The broad-based fall in property prices continued in October with all capital cities seeing values decline.
The latest data from CoreLogic shows that prices dropped 1.2% nationally in October, taking the quarterly decline to 4.1%.
This month, the biggest falls were found in Brisbane, which after a record run during the pandemic, dropped 2% in October, to be down 5.4% over the quarter. Values also declined in Sydney, down 1.3%, Canberra, down 1% and Melbourne 0.8%.
Adelaide, Perth and Darwin have faired slightly better, only declining, 0.3%, 0.2% and 0.8% respectively.
CoreLogic’s Research Director, Tim Lawless said it is probably still too early to claim the worst of the decline phase is over.
“Despite the easing in the pace of decline, with Australian borrowers facing the double whammy of further interest rate hikes along with persistently high and rising inflation, there is a genuine risk we could see the rate of decline re-accelerate as interest rates rise further and household balance sheets become more thinly stretched,” Mr Lawless said.
Mr Lawless said to date, the housing downturn has remained orderly, at least in the context of the significant upswing in values.
“This is supported by a below-average flow of new listings that is keeping overall inventory levels contained,” he said.
“There’s also tight labour market conditions, an accrual of borrower savings and a larger than normal cohort of fixed interest rate borrowers, who have so far been insulated from the rapid rise in interest rates.”
Despite the recent falls, property values are still above their pre-pandemic levels. At the combined capital city level, housing values have fallen -6.5% following a 25.5% rise through the upswing. Sydney home values are down -10.2% since peaking in January (after a 27.7% rise) and Melbourne values down -6.4% since February (after rising 17.3%).
House values have continued to fall at a faster rate than unit values across most regions. Capital city house values were down -1.2% in October compared with a -0.7% decline in unit values. This underperformance across the lower-density sector has been a feature of the downturn, partially offsetting the substantially larger rise in house values through the growth phase.
Mr Lawless said the smaller decline in values across the unit sector can be attributed to the more affordable price points across the medium to high-density sector.
“The gap between median house and unit values increased to record levels through the COVID upswing,” he said.
“With borrowing capacity being hit hard as interest rates rise, it’s likely more housing demand has been diverted towards more affordable sectors of the market.”
Listings Slowly Rising
New listings slowly increased over October, but the traditional spring selling season remains well below levels at the same time last year and relative to the previous five-year average.
Over the four weeks ending October 30th, the number of newly listed capital city dwellings was tracking -25.2% below a year ago and almost -19% below the previous five-year average. The trend in total advertised listings is holding relatively firm, tracking -5.0% below levels a year ago and -18.2% below the previous five-year average.
“Although we are now seeing a late spring response to freshly advertised supply, every capital city except Darwin is recording a lower than average flow of new listings added to the market over the past four weeks,” Mr Lawless said.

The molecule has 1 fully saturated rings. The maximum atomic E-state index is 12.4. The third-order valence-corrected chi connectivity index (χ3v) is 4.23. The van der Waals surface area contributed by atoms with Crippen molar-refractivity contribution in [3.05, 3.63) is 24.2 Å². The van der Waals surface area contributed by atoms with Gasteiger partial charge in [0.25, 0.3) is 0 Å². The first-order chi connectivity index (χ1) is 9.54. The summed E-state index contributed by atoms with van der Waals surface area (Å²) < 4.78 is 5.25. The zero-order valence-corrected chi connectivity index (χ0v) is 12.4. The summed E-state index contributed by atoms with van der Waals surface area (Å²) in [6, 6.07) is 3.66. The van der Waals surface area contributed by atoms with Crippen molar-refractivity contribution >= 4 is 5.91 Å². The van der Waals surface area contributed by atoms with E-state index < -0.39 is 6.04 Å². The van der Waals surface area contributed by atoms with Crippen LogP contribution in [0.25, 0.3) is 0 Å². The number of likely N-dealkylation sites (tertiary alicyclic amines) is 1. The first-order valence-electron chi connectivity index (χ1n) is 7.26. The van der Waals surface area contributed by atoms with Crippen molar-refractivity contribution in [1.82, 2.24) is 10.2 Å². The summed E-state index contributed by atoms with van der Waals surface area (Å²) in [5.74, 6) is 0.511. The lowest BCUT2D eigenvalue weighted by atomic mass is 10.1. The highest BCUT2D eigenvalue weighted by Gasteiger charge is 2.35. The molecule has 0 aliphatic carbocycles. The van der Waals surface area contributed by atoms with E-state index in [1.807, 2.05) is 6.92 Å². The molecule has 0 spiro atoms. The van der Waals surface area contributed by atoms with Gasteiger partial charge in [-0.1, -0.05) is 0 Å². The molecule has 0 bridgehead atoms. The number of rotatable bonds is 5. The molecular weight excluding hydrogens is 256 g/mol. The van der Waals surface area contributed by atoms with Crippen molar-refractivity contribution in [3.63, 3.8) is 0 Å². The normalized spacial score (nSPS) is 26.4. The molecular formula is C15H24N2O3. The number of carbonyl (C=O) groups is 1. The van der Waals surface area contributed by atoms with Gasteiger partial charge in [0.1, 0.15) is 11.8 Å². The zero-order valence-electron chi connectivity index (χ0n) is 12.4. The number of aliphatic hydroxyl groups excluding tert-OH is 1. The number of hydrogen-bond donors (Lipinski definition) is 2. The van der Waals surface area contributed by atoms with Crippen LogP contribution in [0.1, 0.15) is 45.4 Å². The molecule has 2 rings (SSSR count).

“The low number of freshly advertised properties is probably helping to contain price falls to some extent. So far we haven’t seen any evidence of panicked selling or forced sales.”
Rental Growth Slowing Down
Meanwhile, rents rose another 0.6% in October led by a 1.1% rise in unit rents while house rents increased by 0.5%.
The speed of rental growth has been slowing, with the rolling quarterly rate of national rental growth dropping from 3.0% over the three months ending May 2022, to 2.1% over the most recent three-month period.
“A gradual slowdown in rental growth in the face of low vacancy rates could be an early sign that renters are reaching an affordability ceiling,” Mr Lawless said.
“Although rents are likely to continue to rise, it’s likely renters will be progressively seeking rental options across the medium to high-density sector, where renting is cheaper, or maximising the number of people in the tenancy in an effort to spread higher rental costs across a larger household.”
Outlook Remains Mixed
According to Mr Lawless, housing values are likely to continue trending lower until interest rates find a ceiling.
Most economists have recently revised their cash rate forecasts upwards due to higher than expected inflation outcomes, with mainstream forecasts for the terminal cash rate ranging from 3.1% to 3.85%, while financial markets are pricing in a peak cash rate closer to 4%.
Although housing risks remain skewed to the downside, there are a few tailwinds that should help to keep this downturn orderly and stave off a material rise in distressed listings, including the tight labour market, immigration increasing and the tight rental market.
Mr Lawless said the silver lining to falling home values is a more affordable entry point to the market for buyers.
“In the most expensive capital city, Sydney, the median house value has fallen by approximately $160,000 since moving through a peak,” he said. “House values in Melbourne are roughly $76,000 lower and $64,000 lower in Brisbane.”
“Although borrowing capacity has also reduced sharply, the lower entry point to the market is likely to be a welcome outcome for those looking to buy.”